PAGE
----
September 7, 2000: Thankfully, Customers Still Call the Shots

Doesn’t it warm you all over to know both Ford and Firestone consider us their Number One priority?

About every 30 minutes, one of their CEO’s is assuring us of that fact while they try to find out why Firestone tires and Ford Explorers seem to mix like oil and water.

Sorry, but I’m not buying their line.  What is left out of their message is if we had been their Number One priority all along, the crisis might never have happened in the first place.  Evidence will show, I predict, that someone made a decision somewhere along the way more focused on the bottom line than on the customer.

Now the debate centers on which tires in which plants were defective and was there enough psi in the tires and who is to blame.  That’s not customer focus.  That is the bottom line talking again.  If I owned a Ford Explorer or Firestone tires (I own neither), I would demand new tires regardless.   My family deserves no less.

Unlike Ford/Firestone, I remember three crises where the customer’s concerns really were put first. The most famous is the Tylenol case.  Having found a bottle that had been tampered with, Johnson & Johnson pulled all the bottles off the shelf.  Not just the ones made in certain plants or distributed to a certain area.  They pulled all the bottles.  Their quick action averted a disaster and a lot of lawsuits.

Then there was Chrysler.  A number of years ago, it was reported that Chrysler executives were driving new cars a few hundred miles, turning back the odometers and selling the vehicles as new.  Against legal advice, Chrysler chairman Lee Iacocca ran full-page ads with the headline, “We Goofed,” and promising never to do that again.  End of crisis.

Finally, there was the day that Coca-Cola executives Roberto Goizueta and Don Keough discovered we didn’t want New Coke.  We liked Old Coke.  Much as Iacocca had done, Goizueta and Keough did a mea culpa and — marketing studies to the contrary — declared, “The customer is right.  Give them back their Old Coke.”

Despite these examples, companies don’t seem to learn.  They think words speak louder than actions and that we don’t know the difference.  We get these patronizing messages from corporations that seem to feel telling the whole truth is a crime against humanity.  Call your typical company –any company – and get the maddening routine about punching touchtone buttons.  How impersonal can you get?  Then go read that company’s annual report and particularly the CEO’s message (he’s the one with the halo over his head) about their all-day, everyday commitment to you, the customer.  Bull feathers!  The commitment is to the bottom line.  Touchtone buttons cost less than people.  You don’t have to pay them benefits, buy them a desk, supervise them or hire and fire them.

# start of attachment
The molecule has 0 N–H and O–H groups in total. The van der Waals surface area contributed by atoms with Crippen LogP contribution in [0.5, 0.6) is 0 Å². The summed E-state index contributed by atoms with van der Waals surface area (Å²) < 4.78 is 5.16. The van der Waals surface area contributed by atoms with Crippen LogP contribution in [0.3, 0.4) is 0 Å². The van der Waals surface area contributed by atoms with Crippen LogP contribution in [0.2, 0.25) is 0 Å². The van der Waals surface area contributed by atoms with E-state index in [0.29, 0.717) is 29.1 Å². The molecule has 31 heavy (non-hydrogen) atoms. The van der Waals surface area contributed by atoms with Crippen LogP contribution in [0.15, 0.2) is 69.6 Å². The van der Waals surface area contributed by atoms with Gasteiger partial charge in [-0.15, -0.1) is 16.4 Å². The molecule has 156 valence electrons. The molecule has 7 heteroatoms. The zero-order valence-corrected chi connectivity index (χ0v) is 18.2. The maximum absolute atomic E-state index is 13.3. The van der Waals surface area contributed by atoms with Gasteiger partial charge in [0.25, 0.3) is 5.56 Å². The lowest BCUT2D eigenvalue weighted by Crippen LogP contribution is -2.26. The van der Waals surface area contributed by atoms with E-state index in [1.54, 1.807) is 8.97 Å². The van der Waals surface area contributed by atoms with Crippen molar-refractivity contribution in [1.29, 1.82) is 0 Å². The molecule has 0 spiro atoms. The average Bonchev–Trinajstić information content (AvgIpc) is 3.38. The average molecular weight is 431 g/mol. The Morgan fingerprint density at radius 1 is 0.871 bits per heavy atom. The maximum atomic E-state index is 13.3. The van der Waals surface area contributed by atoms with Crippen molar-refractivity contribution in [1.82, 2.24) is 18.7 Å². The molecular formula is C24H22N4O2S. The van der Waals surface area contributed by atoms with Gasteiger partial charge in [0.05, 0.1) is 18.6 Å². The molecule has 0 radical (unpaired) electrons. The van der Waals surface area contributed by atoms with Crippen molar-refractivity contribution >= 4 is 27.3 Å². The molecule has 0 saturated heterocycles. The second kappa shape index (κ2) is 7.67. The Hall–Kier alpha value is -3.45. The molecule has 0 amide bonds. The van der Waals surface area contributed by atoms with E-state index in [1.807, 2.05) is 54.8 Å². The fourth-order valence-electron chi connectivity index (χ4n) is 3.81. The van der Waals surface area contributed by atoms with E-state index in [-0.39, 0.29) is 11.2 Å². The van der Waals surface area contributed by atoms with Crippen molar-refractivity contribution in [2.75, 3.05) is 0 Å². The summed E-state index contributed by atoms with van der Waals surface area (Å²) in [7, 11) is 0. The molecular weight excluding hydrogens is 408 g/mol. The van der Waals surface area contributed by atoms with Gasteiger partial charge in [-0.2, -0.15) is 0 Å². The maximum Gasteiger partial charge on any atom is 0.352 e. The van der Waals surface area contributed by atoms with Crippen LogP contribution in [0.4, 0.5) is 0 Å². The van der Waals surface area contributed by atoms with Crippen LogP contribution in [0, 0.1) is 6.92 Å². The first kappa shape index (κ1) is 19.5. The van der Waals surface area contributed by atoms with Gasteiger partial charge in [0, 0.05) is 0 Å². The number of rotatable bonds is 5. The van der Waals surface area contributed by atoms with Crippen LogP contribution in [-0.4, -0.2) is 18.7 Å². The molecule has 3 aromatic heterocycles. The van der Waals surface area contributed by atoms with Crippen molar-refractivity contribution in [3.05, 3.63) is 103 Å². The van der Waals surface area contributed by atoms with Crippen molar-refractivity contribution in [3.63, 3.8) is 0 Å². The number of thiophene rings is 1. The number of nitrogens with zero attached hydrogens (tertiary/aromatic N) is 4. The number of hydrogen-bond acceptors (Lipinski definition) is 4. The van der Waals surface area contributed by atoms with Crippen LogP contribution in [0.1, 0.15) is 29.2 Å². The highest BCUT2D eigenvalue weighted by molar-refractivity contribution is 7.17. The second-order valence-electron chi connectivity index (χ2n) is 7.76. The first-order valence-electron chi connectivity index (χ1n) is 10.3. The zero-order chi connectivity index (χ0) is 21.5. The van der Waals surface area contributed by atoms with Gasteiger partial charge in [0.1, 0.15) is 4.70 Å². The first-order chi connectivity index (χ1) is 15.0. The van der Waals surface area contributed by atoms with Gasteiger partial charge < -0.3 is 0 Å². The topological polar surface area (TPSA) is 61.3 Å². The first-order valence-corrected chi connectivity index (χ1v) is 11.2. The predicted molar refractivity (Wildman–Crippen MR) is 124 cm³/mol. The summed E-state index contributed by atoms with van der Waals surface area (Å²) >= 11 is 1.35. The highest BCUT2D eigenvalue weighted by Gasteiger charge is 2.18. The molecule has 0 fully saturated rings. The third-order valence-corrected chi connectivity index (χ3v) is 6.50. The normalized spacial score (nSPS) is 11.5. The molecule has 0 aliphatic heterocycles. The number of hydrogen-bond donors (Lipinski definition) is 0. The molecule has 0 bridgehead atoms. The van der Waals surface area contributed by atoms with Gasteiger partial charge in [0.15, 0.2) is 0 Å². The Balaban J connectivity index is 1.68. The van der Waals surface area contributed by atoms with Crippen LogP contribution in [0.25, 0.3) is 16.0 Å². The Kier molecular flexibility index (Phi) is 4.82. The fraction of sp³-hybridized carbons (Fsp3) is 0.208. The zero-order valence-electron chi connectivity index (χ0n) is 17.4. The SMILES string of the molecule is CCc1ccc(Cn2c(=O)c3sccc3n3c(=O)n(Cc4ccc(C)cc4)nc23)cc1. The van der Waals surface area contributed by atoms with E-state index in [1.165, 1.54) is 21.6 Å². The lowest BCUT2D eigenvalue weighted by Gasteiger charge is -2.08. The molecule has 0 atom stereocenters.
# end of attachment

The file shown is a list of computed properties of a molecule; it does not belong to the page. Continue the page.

Companies in all sectors are merging at alarming rates today.  Yet, the mega-conglomerates assure us that there will be “more customer choice.”   Yeah right.  In truth, customer choice is way down the list of reasons that companies merge.  The bottom line is the first priority.  CEO’s get fired for poor financial performance, not poor customer service – unless poor customer service leads to poor financial performance.

Take airlines, for example.  They cram us in like sardines – more fannies in seats mean more dollars to the bottom line – and then talk about their commitment to customer service.  They know and we know there isn’t a lot of choice as to which airline we can fly so let’s drop the bromides, please.

I am all for profit.  I own stock in several companies and I cheer their financial progress on those rare days when they show any.  But with 40 years of corporate hindsight, I suggest a company can be profitable and still not treat their customers as having no more sense than a hockey puck.

Early in my career I learned a rule about the external environment that is as inviolate as a law of physics.  It should be the first thing taught in our business schools.  Arthur Page, the first public relations vice president of AT&T, said more than 50 years ago,  “All business in a democratic country begins with public permission and exists by public approval.”  That rule is as true today as when he said it.

Loosely translated, it means you and I still call the shots.  Companies that ignore Page’s rule, do so at their peril.  Ask Ford and Firestone.